The Dade County Commission at its regular monthly meeting on Dec. 1 acted decisively to prevent the possibility of fracking in the county. With no opposition, the commission approved and sat for the first reading of an ordinance designed to prohibit any such drilling within the county.
It also passed a resolution urging Georgia lawmakers to protect citizens from fracking at the state level.
"We need to head this off before it ever happens," said Ted Rumley, executive chairman of the county commission. "Hopefully the state of Georgia will see it, too."
Right now, he noted, there's not much legislation limiting fracking in Georgia.
Fracking is short for hydraulic fracturing, a controversial process of extracting oil and gas by injecting a water mixture deep into the earth at high pressure, creating or expanding fractures in the rock. Proponents say it is a safe and economical way to get domestic oil. Opponents say its side effects include everything from poisoned drinking water to earthquakes.
In Dade, Commission Chairman Ted Rumley has repeatedly stressed an additional danger: A huge percentage of landowners do not own the mineral rights to their own property here, says Rumley, warning that their acres could be pillaged against their will by the out-of-state companies that have bought up those rights. Rumley has pushed for an anti-fracking ordinance since he heard a presentation on the issue earlier this year, and at the Thursday night meeting County Attorney Robin Rogers presented him with one.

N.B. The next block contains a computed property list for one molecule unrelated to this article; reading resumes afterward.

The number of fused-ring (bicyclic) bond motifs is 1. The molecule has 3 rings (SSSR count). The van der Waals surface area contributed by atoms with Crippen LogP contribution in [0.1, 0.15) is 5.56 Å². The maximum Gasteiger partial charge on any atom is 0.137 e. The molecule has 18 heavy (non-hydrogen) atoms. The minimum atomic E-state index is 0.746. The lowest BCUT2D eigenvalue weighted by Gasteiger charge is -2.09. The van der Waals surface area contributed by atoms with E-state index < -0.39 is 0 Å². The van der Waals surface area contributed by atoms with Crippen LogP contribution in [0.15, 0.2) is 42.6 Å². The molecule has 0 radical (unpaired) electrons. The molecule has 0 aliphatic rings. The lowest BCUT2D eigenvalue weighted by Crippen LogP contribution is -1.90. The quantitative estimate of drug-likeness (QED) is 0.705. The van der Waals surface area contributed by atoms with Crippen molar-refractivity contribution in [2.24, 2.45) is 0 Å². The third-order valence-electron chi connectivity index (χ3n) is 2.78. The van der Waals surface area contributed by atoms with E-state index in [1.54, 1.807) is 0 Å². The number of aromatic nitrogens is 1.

Rogers had conferred on the ordinance with an attorney employed by an environmental group who specialized in the issue and whose services were provided to the county at no charge.
"The board of commissioners finds that hydraulic fracking in Dade County endangers the health, safety and welfare of residents, neighborhoods and the environment," reads the ordinance, in part. "Fracking fluid and fracking wastewater contain chemicals of varying toxicity, some of which are known carcinogens."
The ordinance cites possible traffic problems, noise pollution and landscape destruction as problems with fracking in addition to the potential poisoning of water supplies.
It specifically prohibits "hydraulic fracturing of any well"; storing of fracking wastewater in pits or above ground; transporting fracking fluid or wastewater on county roads; and placing machinery or equipment on land for the purpose of fracking. It goes on to assert Dade's right to impose penalties for violations.
A second reading of the ordinance, necessary for it to become law, is scheduled for the Jan. 5, 2017, meeting of the commission.
Dade's resolution to the state of Georgia points out that Dade, along with Catoosa, Chattooga, Floyd, Walker and other northwest Georgia counties sit atop the Conasauga Shale Play that geologists believe could hold 625 trillion cubic feet of natural gas.
But in that regard, commented some of the commissioners in discussing the ordinance, Dade's geology puts it in less danger of being "fracked" than Walker and some of the other counties. Rumley said in any case it was safer to have rules in place to protect the county from the rapacity of oil companies. "They don't like to be told what they can do and cannot do," he opined.